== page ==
The Case Study method is based on focused stories, rooted in reality, and provides contextual information such as background, characters, setting, and enough specific details to provide some guidance. Cases can be used to illustrate, remediate, and practice critical thinking, teamwork, research, and communication skills. Classroom applications of the case study method include:
- Socratic cross examination
- Directed discussion or research teams
- Public hearings or trials
- Dialogue paper (e.g., 10 exchanges between two characters from opposing sides of an issue that finish with a personal opinion or reflection)
At the Fifth Annual Conference on Case Study Teaching in Science hosted by the University of Buffalo-SUNY, two broad categories of case studies were identified (recognizing potential overlap):
- Open or Closed: Open cases are left to one’s interpretation and may have multiple correct or valid answers depending on the rationale and facts presented in the case analysis. Closed cases have specific, correct answers or processes that must be followed in order to arrive at the correct analysis.
- Analysis or Dilemma: Analysis Cases (Issues Cases) are a general account of “what happened.” Dilemma Cases (Decision Cases) require students to make a decision or take action given certain information.
Case Study Analysis Process
Based on a variety of different case study analysis models, we have identified four basic stages students follow in analyzing a case study. This process may vary depending on discipline and if case studies are being used as part of a problem-based learning exercise.
- Observe the facts and issues that are present without interpretation (“what do we know”).
- Develop hypotheses/questions, formulate predictions, and provide explanations or justifications based on the known information (“what do we need to know”).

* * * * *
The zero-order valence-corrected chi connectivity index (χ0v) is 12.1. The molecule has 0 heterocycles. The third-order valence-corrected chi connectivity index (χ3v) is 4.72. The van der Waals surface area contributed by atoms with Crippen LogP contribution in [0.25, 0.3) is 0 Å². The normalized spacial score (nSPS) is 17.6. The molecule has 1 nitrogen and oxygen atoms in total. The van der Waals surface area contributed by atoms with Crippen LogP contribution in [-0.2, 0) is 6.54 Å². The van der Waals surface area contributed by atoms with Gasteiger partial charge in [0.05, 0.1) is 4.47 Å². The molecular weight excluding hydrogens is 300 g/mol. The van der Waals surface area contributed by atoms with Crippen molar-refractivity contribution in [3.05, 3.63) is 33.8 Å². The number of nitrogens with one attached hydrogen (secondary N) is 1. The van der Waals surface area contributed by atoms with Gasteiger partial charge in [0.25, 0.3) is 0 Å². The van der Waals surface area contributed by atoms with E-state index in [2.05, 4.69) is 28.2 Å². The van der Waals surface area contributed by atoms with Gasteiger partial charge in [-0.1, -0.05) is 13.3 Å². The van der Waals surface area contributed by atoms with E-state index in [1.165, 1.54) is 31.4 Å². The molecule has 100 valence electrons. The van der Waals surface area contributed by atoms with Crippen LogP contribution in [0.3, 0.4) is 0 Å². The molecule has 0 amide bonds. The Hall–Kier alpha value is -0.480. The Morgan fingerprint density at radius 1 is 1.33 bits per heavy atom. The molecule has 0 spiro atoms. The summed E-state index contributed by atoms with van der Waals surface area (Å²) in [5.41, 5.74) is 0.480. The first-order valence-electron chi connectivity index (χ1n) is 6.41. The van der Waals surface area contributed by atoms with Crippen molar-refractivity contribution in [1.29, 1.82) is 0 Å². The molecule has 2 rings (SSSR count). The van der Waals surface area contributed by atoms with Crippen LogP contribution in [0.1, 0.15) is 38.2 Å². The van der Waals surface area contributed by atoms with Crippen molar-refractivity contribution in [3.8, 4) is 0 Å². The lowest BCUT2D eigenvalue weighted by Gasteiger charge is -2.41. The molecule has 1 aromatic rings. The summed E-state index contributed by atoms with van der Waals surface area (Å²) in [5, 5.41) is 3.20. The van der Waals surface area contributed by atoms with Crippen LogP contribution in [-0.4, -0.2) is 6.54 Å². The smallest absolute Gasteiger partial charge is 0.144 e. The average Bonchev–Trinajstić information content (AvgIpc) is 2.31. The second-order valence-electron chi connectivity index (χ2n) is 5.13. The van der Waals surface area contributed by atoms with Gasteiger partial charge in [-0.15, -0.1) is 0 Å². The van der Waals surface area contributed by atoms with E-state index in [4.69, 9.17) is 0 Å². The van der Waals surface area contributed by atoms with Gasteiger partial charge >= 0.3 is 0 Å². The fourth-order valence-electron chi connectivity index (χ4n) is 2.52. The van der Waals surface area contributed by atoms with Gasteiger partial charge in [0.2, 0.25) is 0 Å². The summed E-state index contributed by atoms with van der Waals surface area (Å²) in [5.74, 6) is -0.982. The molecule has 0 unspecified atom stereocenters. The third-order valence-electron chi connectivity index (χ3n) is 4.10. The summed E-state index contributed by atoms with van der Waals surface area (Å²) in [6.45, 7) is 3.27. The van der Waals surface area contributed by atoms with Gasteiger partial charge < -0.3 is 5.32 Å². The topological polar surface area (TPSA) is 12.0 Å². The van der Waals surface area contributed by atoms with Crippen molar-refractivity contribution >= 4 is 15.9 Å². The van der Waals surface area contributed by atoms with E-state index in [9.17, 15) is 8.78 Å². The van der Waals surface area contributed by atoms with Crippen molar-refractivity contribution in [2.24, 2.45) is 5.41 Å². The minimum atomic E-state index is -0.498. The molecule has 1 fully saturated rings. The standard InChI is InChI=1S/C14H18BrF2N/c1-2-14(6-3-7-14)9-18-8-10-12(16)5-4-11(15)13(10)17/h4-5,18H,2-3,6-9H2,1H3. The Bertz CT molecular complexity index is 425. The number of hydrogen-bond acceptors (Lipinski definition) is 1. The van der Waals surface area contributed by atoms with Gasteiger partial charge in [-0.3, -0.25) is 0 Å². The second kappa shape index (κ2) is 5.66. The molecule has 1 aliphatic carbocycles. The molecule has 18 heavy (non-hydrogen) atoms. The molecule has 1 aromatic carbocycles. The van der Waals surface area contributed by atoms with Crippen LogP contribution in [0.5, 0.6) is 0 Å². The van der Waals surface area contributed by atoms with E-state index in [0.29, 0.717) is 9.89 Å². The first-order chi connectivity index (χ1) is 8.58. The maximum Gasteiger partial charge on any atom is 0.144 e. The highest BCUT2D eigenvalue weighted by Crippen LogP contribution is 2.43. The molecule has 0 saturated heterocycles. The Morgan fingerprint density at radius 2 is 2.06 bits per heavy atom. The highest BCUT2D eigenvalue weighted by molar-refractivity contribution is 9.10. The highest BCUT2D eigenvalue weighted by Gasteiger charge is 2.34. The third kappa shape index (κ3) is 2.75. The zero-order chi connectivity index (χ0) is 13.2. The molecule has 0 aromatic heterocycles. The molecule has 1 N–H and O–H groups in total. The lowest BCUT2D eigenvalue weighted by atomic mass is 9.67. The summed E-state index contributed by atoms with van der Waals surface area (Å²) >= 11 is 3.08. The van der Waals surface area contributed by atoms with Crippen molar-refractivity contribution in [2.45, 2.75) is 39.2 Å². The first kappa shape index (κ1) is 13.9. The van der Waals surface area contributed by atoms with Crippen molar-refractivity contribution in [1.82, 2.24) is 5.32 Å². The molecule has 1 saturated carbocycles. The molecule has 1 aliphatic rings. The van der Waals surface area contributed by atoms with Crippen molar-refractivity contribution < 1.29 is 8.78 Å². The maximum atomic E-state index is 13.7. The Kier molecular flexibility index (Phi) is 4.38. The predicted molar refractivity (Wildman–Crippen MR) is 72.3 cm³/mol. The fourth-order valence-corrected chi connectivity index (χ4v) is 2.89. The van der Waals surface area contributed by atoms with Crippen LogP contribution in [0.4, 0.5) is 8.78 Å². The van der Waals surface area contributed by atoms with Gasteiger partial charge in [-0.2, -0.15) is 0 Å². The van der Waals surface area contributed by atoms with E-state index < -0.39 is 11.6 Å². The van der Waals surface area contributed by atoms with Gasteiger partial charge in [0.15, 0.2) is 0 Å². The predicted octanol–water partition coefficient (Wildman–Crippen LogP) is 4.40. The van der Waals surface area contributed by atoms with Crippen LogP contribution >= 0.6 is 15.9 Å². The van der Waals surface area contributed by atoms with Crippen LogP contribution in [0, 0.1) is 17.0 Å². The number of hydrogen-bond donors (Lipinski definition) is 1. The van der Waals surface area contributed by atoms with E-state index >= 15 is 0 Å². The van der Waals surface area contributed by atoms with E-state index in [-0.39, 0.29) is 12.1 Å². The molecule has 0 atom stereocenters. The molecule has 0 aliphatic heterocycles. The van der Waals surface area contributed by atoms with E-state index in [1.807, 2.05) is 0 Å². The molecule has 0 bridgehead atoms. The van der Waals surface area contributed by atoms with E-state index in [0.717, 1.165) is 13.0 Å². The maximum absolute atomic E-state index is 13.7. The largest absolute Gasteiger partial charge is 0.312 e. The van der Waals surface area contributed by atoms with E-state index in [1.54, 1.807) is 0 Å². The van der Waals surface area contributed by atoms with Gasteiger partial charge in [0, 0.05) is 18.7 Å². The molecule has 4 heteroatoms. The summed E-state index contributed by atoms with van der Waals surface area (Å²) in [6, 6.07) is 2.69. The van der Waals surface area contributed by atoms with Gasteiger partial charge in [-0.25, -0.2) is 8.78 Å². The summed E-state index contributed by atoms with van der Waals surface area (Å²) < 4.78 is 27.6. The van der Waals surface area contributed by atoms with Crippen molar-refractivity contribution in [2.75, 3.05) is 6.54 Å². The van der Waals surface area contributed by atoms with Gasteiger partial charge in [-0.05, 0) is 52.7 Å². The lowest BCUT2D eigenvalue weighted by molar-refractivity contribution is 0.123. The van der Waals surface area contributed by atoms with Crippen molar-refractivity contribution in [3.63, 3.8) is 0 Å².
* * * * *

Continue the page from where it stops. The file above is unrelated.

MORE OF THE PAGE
- Collect and explore relevant data to answer open questions, reinforce/refute hypotheses, and formulate new hypotheses and questions.
- Communicate findings including citations and documentation.
How to Write a Case Study
Effective case studies tell a story, have compelling and identifiable characters, contain depth and complexity, and have dilemmas that are not easily resolved. The following steps provide a general guide for use in identifying the various issues and criteria comprising a good case study.
- Identify a course and list the teachable principles, topics, and issues (often a difficult or complex concept students just don’t “get”).
- List any relevant controversies and subtopics that further describe your topics.
- Identify stakeholders or those affected by the issue (from that list, consider choosing one central character on which to base the case study).
- Identify teaching methods that might be used (team project, dialogue paper, debate, etc.) as well as the most appropriate assessment method (peer or team assessments, participation grade, etc.).
- Decide what materials and resources will be provided to students.
- Identify and describe the deliverables students will produce (paper, presentation, etc.).
- Select the category of case study (open or closed/analysis or dilemma) that best fits your topic, scenario, learning outcomes, teaching method, and assessment strategy. Write your case study and include teaching notes outlining the critical elements identified above.
- Teach the case and subsequently make any necessary revisions.
Problem-Based Learning (PBL)
PBL uses case studies in a slightly different way by providing a more specific structure for learning. The medical field uses this approach extensively. According to Barrows & Tamblyn (1980), the case problem is presented first in the learning sequence, before any background preparation has occurred. The case study analysis process outlined above is used with PBL; the main difference being that cases are presented in pieces, with increasing amounts of specific detail provided in each layer of the case (e.g., part one of the case may simply be a patient admission form, part two may provide a summary of patient examination notes, part three may contain specific medical test results, and so on).
The problem-based learning approach encourages student-directed learning and allows the instructor to serve as a facilitator. Students frame and identify problems and continually identify and test hypotheses. During group tutorials, case-related questions arise that students are unable to answer. These questions form the basis for learning issues that students will study independently between sessions. This method requires an alert and actively involved instructor to facilitate.